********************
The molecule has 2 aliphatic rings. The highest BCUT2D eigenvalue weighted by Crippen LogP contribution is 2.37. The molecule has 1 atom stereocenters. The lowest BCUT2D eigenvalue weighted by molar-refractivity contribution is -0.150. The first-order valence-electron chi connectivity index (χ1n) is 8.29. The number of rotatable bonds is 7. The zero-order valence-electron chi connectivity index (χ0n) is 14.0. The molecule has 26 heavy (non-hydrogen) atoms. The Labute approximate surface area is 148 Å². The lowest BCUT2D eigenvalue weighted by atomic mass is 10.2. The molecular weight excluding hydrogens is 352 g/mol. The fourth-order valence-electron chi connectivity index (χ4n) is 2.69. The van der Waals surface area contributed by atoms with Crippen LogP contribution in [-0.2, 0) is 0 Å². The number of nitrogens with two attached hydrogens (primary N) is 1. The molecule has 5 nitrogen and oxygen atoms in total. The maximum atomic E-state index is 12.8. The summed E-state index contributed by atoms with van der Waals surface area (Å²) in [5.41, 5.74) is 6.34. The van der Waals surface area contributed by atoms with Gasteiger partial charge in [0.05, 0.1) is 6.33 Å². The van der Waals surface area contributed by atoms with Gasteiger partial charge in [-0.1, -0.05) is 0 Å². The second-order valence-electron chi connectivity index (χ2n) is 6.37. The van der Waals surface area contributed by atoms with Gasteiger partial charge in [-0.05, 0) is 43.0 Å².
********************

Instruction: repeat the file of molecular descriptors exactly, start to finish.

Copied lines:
The molecule has 2 aliphatic rings. The highest BCUT2D eigenvalue weighted by Crippen LogP contribution is 2.37. The molecule has 1 atom stereocenters. The lowest BCUT2D eigenvalue weighted by molar-refractivity contribution is -0.150. The first-order valence-electron chi connectivity index (χ1n) is 8.29. The number of rotatable bonds is 7. The zero-order valence-electron chi connectivity index (χ0n) is 14.0. The molecule has 26 heavy (non-hydrogen) atoms. The Labute approximate surface area is 148 Å². The lowest BCUT2D eigenvalue weighted by atomic mass is 10.2. The molecular weight excluding hydrogens is 352 g/mol. The fourth-order valence-electron chi connectivity index (χ4n) is 2.69. The van der Waals surface area contributed by atoms with Crippen LogP contribution in [-0.2, 0) is 0 Å². The number of nitrogens with two attached hydrogens (primary N) is 1. The molecule has 5 nitrogen and oxygen atoms in total. The maximum atomic E-state index is 12.8. The summed E-state index contributed by atoms with van der Waals surface area (Å²) in [5.41, 5.74) is 6.34. The van der Waals surface area contributed by atoms with Gasteiger partial charge in [0.05, 0.1) is 6.33 Å². The van der Waals surface area contributed by atoms with Gasteiger partial charge in [-0.1, -0.05) is 0 Å². The second-order valence-electron chi connectivity index (χ2n) is 6.37. The van der Waals surface area contributed by atoms with Gasteiger partial charge in [-0.05, 0) is 43.0 Å².